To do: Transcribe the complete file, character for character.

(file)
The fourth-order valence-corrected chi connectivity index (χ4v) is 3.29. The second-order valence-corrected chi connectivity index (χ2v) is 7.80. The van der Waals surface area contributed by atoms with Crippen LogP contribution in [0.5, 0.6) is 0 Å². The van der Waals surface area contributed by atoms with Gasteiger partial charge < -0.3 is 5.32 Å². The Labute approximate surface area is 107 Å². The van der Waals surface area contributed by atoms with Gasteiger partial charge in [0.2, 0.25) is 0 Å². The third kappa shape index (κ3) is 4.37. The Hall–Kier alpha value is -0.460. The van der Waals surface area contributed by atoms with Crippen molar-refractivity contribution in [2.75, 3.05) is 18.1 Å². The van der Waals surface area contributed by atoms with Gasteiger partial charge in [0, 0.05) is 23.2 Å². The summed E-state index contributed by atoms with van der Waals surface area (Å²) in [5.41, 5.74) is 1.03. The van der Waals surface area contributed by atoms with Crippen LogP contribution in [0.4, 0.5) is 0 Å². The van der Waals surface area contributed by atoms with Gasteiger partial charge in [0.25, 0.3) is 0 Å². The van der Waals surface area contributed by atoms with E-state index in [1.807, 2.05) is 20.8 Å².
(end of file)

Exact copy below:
The fourth-order valence-corrected chi connectivity index (χ4v) is 3.29. The second-order valence-corrected chi connectivity index (χ2v) is 7.80. The van der Waals surface area contributed by atoms with Crippen LogP contribution in [0.5, 0.6) is 0 Å². The van der Waals surface area contributed by atoms with Gasteiger partial charge < -0.3 is 5.32 Å². The Labute approximate surface area is 107 Å². The van der Waals surface area contributed by atoms with Gasteiger partial charge in [0.2, 0.25) is 0 Å². The third kappa shape index (κ3) is 4.37. The Hall–Kier alpha value is -0.460. The van der Waals surface area contributed by atoms with Crippen molar-refractivity contribution in [2.75, 3.05) is 18.1 Å². The van der Waals surface area contributed by atoms with Gasteiger partial charge in [0, 0.05) is 23.2 Å². The summed E-state index contributed by atoms with van der Waals surface area (Å²) in [5.41, 5.74) is 1.03. The van der Waals surface area contributed by atoms with Crippen LogP contribution in [0.4, 0.5) is 0 Å². The van der Waals surface area contributed by atoms with Gasteiger partial charge in [0.25, 0.3) is 0 Å². The van der Waals surface area contributed by atoms with E-state index in [1.807, 2.05) is 20.8 Å².